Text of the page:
Top 10 Cities for Apartment Rent Growth

Apartment complex in Fresno, California

Across the country, apartment real estate has been booming during the longest-running U.S. economic expansion on record.

Job growth has helped drive demand for new apartments and construction generally hasn’t been able to keep up. In this year’s second quarter, more than 100,000 apartment units were filled while 78,000 were delivered to the market.

These conditions have helped push rents up across the country. Rent growth averaged about 3.2% over the past year, off from the peak of about 5% four years ago when developers began producing more apartments.

Many of the new apartments are at the high-end of the pricing and tend to be in less affordable areas, putting some limits on rent increases. As a result, owners of older apartment properties have been able to push rents higher at faster pace than new ones.

10. Inland Empire, California – 4.4%

Low vacancy has been a key driver in apartment rent growth. The area is home to a booming logistics industry and has historic low unemployment.

Developers finally kicked construction into gear at the beginning of last year. New apartments coming on line have helped slow rent growth but only a bit from its 5.5% average before the previous year.

(Tie) 7. Charlotte, North Carolina – 4.5%

The Queen City’s strong job growth attracted a lot of new apartment construction over the past couple of years and more is on the way. New apartment construction has driven Charlotte’s vacancy rate to 7.2%, the highest in the Top 10.

Most of the construction, though, has been at the high-end, which translates into higher rents. Apartments at the lower end, meanwhile, have been able to increase prices at a faster pace and still be more affordable than the new ones.

(Tie) 7. Honolulu – 4.5%

Hawaii’s biggest city rarely has new construction. No new apartment units were delivered over the past year. Still, renting tends to be a more affordable option on the island because home values are high, nearly half of all households rent.

As such, the city has some of the highest rents in the country. Even though vacancy has creeped up, rent growth has stayed above 4% for about a decade.

(Tie) 7. Boston – 4.5%

Apartment rent growth peaked in 2015 along with the rest of the country. But this northeastern city has has been one of the top areas for new construction.

Boston currently has nearly 22,000 apartment units under construction, which is 10.3% of its total inventory, the highest in the Top 10. Rent growth is limited in areas around the city where construction has been the highest.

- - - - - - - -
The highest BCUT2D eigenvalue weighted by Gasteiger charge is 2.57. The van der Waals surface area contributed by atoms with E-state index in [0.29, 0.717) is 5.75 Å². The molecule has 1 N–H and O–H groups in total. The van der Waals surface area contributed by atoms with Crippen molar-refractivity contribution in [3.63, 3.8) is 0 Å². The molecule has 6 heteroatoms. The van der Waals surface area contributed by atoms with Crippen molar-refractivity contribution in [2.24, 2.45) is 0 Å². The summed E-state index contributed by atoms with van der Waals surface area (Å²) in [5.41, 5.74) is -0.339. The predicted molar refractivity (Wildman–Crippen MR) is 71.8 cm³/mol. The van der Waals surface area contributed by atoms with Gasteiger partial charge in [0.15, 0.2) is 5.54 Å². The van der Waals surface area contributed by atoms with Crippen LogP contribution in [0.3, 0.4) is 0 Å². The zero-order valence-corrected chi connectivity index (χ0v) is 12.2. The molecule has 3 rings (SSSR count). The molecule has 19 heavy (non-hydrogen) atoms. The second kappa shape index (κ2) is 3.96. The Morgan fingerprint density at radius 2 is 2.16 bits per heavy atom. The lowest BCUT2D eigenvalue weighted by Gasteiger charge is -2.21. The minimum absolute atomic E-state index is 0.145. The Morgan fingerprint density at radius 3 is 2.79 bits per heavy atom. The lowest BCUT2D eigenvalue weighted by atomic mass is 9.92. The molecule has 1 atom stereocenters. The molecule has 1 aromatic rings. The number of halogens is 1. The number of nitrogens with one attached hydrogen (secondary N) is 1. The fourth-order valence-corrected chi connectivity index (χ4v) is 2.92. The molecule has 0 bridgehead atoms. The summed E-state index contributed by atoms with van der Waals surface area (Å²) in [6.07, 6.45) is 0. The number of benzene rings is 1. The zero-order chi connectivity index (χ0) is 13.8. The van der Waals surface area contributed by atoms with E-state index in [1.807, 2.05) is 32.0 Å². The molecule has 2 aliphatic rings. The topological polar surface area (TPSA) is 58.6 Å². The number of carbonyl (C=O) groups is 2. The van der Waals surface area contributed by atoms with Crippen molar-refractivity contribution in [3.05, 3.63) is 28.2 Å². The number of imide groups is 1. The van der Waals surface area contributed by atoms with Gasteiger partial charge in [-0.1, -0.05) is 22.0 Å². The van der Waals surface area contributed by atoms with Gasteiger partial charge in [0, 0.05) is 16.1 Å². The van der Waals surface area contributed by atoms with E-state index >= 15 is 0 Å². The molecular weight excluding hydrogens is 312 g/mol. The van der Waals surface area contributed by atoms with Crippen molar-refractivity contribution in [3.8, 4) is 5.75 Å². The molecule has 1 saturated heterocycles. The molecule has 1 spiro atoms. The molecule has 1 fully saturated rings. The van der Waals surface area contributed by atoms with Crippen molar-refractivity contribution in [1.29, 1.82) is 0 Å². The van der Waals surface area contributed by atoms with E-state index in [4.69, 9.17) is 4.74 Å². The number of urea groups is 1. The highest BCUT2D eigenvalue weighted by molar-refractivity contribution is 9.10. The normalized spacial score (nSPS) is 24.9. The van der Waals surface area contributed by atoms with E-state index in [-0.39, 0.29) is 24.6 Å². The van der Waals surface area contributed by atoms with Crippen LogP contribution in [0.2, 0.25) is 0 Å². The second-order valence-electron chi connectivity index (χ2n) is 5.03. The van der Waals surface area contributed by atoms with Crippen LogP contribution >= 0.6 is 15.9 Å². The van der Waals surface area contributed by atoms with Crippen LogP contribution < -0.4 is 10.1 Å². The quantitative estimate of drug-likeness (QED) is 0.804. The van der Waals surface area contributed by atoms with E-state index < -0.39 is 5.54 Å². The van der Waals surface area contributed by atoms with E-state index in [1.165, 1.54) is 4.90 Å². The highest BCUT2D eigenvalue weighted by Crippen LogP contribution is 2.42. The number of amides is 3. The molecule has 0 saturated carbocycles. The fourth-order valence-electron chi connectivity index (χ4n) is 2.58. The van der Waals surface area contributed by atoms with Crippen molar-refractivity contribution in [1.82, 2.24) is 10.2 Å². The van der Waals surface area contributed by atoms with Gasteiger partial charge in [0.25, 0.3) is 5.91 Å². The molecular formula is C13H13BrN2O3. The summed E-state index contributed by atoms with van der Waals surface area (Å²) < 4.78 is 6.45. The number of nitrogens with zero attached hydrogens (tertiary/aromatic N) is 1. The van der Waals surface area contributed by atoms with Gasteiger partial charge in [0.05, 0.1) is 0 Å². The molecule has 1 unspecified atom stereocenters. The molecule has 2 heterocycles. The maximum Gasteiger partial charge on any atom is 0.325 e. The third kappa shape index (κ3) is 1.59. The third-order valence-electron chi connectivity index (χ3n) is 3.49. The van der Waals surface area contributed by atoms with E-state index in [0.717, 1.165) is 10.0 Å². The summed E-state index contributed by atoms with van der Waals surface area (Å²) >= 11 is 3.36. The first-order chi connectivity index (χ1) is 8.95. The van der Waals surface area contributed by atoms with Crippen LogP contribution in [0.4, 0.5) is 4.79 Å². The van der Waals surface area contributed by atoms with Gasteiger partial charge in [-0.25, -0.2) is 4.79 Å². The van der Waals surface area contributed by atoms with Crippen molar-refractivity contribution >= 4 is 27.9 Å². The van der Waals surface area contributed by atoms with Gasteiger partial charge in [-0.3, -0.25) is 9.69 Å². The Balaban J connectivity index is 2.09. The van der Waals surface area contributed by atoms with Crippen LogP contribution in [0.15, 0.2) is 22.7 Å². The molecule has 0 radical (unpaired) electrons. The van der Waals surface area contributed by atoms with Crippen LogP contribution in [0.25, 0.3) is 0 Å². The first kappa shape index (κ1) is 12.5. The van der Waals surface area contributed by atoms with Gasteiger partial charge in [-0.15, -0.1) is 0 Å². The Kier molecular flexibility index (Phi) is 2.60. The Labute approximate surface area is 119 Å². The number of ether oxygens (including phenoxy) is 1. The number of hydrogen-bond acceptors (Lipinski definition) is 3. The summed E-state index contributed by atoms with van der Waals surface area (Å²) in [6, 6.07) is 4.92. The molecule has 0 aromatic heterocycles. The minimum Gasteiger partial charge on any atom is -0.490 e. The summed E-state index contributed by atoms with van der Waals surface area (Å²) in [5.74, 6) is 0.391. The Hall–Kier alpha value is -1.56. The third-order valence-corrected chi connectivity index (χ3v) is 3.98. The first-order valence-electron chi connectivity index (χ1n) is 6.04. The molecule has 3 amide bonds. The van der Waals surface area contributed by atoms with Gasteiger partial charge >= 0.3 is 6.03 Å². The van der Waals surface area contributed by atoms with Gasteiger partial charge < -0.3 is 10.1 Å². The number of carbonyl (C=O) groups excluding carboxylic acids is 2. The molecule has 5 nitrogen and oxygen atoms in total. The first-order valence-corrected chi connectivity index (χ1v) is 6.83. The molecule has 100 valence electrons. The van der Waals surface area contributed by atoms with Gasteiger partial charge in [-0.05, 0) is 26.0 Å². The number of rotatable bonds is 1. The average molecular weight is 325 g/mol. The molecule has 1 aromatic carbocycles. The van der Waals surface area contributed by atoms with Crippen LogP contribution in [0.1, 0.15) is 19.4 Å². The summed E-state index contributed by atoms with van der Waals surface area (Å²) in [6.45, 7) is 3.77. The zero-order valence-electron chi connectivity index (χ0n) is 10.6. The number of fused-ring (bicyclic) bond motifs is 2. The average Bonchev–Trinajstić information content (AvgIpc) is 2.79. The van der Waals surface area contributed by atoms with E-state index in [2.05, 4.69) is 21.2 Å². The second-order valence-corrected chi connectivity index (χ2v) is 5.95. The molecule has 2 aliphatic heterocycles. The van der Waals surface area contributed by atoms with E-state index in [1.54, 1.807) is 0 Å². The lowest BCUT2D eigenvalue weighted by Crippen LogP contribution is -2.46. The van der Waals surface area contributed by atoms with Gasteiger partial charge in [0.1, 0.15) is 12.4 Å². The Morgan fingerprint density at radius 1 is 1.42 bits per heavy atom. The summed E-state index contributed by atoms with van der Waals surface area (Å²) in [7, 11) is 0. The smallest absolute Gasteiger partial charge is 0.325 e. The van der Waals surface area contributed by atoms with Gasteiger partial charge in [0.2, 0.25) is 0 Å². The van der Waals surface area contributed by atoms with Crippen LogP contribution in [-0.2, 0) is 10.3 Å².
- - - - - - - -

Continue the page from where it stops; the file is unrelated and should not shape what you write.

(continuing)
6. Austin – 4.7%

There’s no surprise that the Texas capital has strong rent growth given the booming technology sector and resulting job growth. Apple’s plans to bring 5,000 jobs to a $1-billion campus in Austin should give the city another shot in the arm.

But it’s a turnaround story. Rent growth had exceeded 6% in 2015 then slid to nearly zero in the third quarter of 2017.

Delivery of new apartments slowed into last year after a hefty spate of construction over the preceding years. It’s also noted that the city’s inventory has increased by nearly 35% over the past decade.

(Tie) 4. Fresno, California – 5%

The city has one of the lowest apartment vacancy rates in the country at 3.5%. Low vacancy is common for Fresno. Last year, the city hit an historic low.

Job and income growth has helped drive rent growth. But new construction has been limited. Just 474 units were delivered over the past 12 months and 471 are under construction now, representing less than 1% of Fresno’s overall inventory. That’s the lowest percentage in the Top 10.

(Tie) 4. Worcester, Massachusetts – 5%

This area’s apartment rent growth is a function of scarce new construction. Only 72 apartment units were delivered over the past year. The city has the lowest vacancy rate in the Top 10 at 2.5%.

The health services sector has been picking up as the area’s manufacturing base continues to shrink. Overall, the local economy remains sluggish.

3. Raleigh, North Carolina – 5.3%

Strong population growth attracted a lot of new apartment construction, causing vacancies to peak early last year. The rate high-end properties exceeded 12%.

But rents have been rising of late as vacancy has fallen and landlords nix concessions to attract new renters. The strongest apartment rent growth has occurred in North Cary/Morrisville and northwest of Raleigh, two place that tend to be home to higher-paying jobs.

2. Las Vegas – 7%

After being pummeled during the recession, the Nevada gambling and tourist destination continues to recover. Job and population growth has been above the national average lately and that has been driving demand for apartments.

The city’s apartment rent growth is more than double its historical average. Much of the rent gain has occurred at older properties.

Construction has been healthy. Nearly 11,000 new apartment units have been built since 2015

1. Phoenix – 7.3%

Like Las Vegas, the recession hit the Arizona capital hard, particularly its single-family home market.

Phoenix has seen strong job growth since the end of the recession. The city’s apartment market has benefited from limited new home construction and rising prices on existing homes. That’s pushed renters into apartments.

New apartment construction hasn’t matched the demand, which pushed vacancy to an all-time low of 5.6%. Phoenix has the rare distinction of a metro that can sustain robust rent gains while absorbing an inundation of new supply..

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